If you think you don’t know who Jenny Slate is, you just haven’t attached the name to the person. She’s Mona-Lisa on “Parks and Recreation”; Tammy on “Bob’s Burgers”; a bunch of characters on “Kroll Show”; and she was on one season of “Saturday Night Live.” (You may remember her from the Doorbells And More sketch?). Lately, Slate is everywhere — literally everywhere — as the star of a new film, “Obvious Child” which appears nationwide this month.
In “Obvious Child,” Slate plays 27-year-old Donna, who accidentally gets pregnant right after she’s been dumped and lost her job. She genuinely likes the guy who got her pregnant (played by Jake Lacy from “The Office”), but is in a bad place to bring a kid into the world. Donna wants to have an abortion and unlike many movies where a women ends a pregnancy, that choice isn’t portrayed as a scary or dangerous thing. “Obvious Child” manages to be both hilarious and heart-tugging, a testament to both director/writer Gillian Robespierre’s writing and Slate’s earnest relatability onscreen.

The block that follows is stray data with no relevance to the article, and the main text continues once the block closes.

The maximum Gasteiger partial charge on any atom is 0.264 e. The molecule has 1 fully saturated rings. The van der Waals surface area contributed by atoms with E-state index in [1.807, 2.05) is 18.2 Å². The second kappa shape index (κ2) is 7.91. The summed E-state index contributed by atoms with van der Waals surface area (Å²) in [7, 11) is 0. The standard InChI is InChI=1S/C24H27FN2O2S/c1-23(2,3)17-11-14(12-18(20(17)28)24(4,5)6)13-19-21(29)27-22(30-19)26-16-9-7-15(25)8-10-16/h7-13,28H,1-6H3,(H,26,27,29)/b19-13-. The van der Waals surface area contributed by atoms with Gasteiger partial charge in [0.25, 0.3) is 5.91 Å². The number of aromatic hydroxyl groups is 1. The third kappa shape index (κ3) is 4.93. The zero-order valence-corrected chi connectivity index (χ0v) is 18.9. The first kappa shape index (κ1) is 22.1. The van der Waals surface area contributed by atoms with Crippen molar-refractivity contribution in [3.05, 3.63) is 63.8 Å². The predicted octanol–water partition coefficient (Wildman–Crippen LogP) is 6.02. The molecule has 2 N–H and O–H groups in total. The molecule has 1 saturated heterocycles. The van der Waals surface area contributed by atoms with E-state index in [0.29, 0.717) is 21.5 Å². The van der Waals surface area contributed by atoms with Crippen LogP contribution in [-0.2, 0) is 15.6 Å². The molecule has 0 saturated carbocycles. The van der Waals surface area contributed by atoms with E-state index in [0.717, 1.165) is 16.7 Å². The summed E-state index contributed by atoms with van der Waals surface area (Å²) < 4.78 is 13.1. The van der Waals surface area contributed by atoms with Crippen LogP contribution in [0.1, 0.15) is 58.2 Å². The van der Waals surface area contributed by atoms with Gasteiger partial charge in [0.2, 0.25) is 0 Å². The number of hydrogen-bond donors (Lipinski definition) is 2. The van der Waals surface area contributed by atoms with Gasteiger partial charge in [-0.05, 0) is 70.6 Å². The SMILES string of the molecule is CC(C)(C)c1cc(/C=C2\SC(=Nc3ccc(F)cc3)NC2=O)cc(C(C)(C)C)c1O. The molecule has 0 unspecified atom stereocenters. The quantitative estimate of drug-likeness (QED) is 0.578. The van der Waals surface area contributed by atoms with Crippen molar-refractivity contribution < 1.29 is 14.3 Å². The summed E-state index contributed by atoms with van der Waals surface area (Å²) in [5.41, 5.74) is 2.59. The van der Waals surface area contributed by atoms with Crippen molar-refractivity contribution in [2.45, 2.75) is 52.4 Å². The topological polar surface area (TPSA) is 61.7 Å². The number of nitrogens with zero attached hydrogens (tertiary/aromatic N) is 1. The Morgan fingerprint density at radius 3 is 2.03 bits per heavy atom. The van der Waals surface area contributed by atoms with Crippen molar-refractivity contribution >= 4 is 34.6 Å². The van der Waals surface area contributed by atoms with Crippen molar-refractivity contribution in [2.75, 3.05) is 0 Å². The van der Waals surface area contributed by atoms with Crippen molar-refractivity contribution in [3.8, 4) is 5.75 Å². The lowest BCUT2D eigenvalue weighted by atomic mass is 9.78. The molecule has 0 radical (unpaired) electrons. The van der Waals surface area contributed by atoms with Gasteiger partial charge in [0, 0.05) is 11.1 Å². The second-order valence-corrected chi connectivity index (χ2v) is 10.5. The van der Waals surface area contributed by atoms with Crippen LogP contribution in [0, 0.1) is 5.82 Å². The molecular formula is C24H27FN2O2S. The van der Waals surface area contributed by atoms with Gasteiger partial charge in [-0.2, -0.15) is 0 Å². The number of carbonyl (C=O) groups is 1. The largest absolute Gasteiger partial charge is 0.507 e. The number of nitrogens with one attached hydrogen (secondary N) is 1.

Jenny Slate and I chatted recently about movies depicting abortion, women in Hollywood, and feminism. Here’s our conversation, after the jump:
The Frisky: So, why were you interested in being involved with “Obvious Child”?
Jenny Slate: Well, the script was really, really good, first of all. I started working with Gillian [Robespierre, director and writer] in 2009. We met through a mutual friend. She had written the short film of “Obvious Child” and after she saw me do stand-up, she asked me to be in it. The character of Donna wasn’t a stand-up comedian at that point. In general it was really much more simple and unformed. But after we made the short, Gillian and our producer Elizabeth Holmes met each other probably a year or so after that, and they started to extend the script. Every time I’d look at a draft it would just be so thoughtful and funny. She wrote it for me, so there’s no way I would ever turn that down.